Thursday, April 12, 2012

The Increasingly Apparent Role of the Unreliable Narrator

As we progress through this class, time and time again I find myself grateful that we are reading these works in the order they were published. For one, this helps expand our examination of the literature to encompass the society around it. And for two, it makes literary trends that may have easily passed from one author to another more apparent.

In this post, I will examine one such trope--the ubiquitous idea of the unreliable narrator. For every work that has a style of narration more personal than the third-person omniscient, there must be at least some ambiguity as to accuracy, if for no other reason than the inherently error-prone nature of humankind. For example, in The Captain's Daughter, the protagonist is writing a memoir to the in-book audience of his descendants. Thus, it may be assumed that some details of setting or dialogue have become fogged through the passage of time or the narrator's deliberate stretching of truth to appear more admirable. However, as the works read have become more recent, there's been a definite trend of increasingly unreliable narrators, especially as we move into literature of the 20th century. I posit that this trend is due to both updated literary conventions, and a new method of reflecting the Soviet culture immediately following the Revolution.

This is especially noticeable in We, which is both the book written soonest after, and closest in theme to, the real-life Revolution. The narrator's quickly degrading knowledge of the world around him seems to reflect the uncertainty and panic that was present in the newly-formed Soviet state.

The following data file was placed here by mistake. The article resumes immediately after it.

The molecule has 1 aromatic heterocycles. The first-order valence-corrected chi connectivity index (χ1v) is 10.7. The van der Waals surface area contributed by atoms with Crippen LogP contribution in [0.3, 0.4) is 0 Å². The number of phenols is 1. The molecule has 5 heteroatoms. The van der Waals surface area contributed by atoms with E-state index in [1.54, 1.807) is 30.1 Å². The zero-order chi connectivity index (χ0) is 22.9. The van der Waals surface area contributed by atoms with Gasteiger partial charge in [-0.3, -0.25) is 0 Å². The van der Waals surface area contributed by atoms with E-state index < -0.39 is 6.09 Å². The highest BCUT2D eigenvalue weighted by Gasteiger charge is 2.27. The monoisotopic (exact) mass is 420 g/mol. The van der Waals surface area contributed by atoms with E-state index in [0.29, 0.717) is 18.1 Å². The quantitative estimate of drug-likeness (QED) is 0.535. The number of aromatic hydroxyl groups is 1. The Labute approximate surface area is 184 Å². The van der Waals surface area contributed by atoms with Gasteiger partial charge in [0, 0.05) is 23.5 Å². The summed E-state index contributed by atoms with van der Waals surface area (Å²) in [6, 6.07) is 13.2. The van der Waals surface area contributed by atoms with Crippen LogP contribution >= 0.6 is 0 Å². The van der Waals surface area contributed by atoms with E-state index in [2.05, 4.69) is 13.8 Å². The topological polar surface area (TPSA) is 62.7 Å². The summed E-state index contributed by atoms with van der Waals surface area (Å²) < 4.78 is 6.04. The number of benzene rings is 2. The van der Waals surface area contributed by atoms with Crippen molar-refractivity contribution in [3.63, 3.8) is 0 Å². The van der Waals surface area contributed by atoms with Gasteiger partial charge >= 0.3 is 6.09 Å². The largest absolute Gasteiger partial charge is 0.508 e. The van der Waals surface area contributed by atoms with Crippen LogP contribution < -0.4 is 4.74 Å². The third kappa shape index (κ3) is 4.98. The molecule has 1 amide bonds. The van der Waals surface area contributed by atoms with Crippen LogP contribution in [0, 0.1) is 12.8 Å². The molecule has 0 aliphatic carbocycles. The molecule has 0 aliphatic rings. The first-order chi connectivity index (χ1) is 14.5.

In The Master and Margarita, on the other hand, the myriad narrators seem to be well in possession of their mental faculties and skills of storytelling. However, the fact that what they've seen is too outlandish to be believed makes everyone around them assume they're unreliable--that is, insane. At the time of this writing, I haven't yet finished the novel, but I hope that as we reach the end of the book, the dualism between what characters perceive as truth and what the "real world" insists is truth coalesces into a great revelation of how things really are.


  1. I think the unreliable narrator is especially chilling when you think about censorship and the like--that is, the words the speaker says are not allowed to be his own. Maybe something to trace in Soviet-era lit.

    1. I agree with you, Drew. I was really struck by that same impression with Ivan and the other characters that have interacted with Wolland getting committed to the mental hospital. We know, or at least we think we do based on what the narrator tells us, that they didn't hallucinate any of it and were behaving relatively rationally in the madness of their situations. But it's also clear that when they tell the truth to the authorities, it won't look good. So there's this culture of paranoia and mistrust: it's obviously bad to be caught in a lie by the authorities, but the truth seems like a lie, too.

      Of course, the fact that the narrator keeps insisting how trustworthy he is just makes me suspicious, too.